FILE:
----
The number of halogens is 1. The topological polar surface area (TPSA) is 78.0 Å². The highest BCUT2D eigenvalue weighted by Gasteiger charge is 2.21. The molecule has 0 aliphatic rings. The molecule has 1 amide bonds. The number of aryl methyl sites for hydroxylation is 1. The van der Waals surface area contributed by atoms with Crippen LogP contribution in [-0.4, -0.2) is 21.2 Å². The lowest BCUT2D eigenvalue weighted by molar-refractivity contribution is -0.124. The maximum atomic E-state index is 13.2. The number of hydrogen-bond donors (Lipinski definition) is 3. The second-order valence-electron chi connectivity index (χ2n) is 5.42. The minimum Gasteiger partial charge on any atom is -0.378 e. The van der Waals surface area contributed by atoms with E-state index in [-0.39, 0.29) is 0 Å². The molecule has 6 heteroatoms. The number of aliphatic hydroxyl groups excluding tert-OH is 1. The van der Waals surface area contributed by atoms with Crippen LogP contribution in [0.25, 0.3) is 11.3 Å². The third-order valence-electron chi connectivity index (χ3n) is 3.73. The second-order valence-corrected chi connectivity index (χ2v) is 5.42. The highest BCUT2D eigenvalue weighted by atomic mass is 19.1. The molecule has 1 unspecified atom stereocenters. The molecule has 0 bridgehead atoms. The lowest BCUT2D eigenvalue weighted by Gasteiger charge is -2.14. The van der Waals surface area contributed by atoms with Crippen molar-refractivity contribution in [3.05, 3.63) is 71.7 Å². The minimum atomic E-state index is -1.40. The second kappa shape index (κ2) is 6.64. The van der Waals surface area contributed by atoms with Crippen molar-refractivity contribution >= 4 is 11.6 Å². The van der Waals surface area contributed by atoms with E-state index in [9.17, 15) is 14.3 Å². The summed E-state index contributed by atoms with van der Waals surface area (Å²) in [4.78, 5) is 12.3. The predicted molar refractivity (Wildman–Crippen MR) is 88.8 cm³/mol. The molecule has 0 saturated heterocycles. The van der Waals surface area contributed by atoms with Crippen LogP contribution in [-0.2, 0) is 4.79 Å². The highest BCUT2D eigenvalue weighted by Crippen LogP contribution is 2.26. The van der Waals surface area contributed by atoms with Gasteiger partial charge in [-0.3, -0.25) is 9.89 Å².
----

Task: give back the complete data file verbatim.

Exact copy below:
The number of halogens is 1. The topological polar surface area (TPSA) is 78.0 Å². The highest BCUT2D eigenvalue weighted by Gasteiger charge is 2.21. The molecule has 0 aliphatic rings. The molecule has 1 amide bonds. The number of aryl methyl sites for hydroxylation is 1. The van der Waals surface area contributed by atoms with Crippen LogP contribution in [-0.4, -0.2) is 21.2 Å². The lowest BCUT2D eigenvalue weighted by molar-refractivity contribution is -0.124. The maximum atomic E-state index is 13.2. The number of hydrogen-bond donors (Lipinski definition) is 3. The second-order valence-electron chi connectivity index (χ2n) is 5.42. The minimum Gasteiger partial charge on any atom is -0.378 e. The van der Waals surface area contributed by atoms with E-state index in [-0.39, 0.29) is 0 Å². The molecule has 6 heteroatoms. The number of aliphatic hydroxyl groups excluding tert-OH is 1. The van der Waals surface area contributed by atoms with Crippen LogP contribution in [0.25, 0.3) is 11.3 Å². The third-order valence-electron chi connectivity index (χ3n) is 3.73. The second-order valence-corrected chi connectivity index (χ2v) is 5.42. The highest BCUT2D eigenvalue weighted by atomic mass is 19.1. The molecule has 1 unspecified atom stereocenters. The molecule has 0 bridgehead atoms. The lowest BCUT2D eigenvalue weighted by Gasteiger charge is -2.14. The van der Waals surface area contributed by atoms with Crippen molar-refractivity contribution in [3.05, 3.63) is 71.7 Å². The minimum atomic E-state index is -1.40. The second kappa shape index (κ2) is 6.64. The van der Waals surface area contributed by atoms with Crippen molar-refractivity contribution >= 4 is 11.6 Å². The van der Waals surface area contributed by atoms with E-state index in [9.17, 15) is 14.3 Å². The summed E-state index contributed by atoms with van der Waals surface area (Å²) in [4.78, 5) is 12.3. The predicted molar refractivity (Wildman–Crippen MR) is 88.8 cm³/mol. The molecule has 0 saturated heterocycles. The van der Waals surface area contributed by atoms with Crippen LogP contribution in [-0.2, 0) is 4.79 Å². The highest BCUT2D eigenvalue weighted by Crippen LogP contribution is 2.26. The van der Waals surface area contributed by atoms with Gasteiger partial charge in [-0.3, -0.25) is 9.89 Å².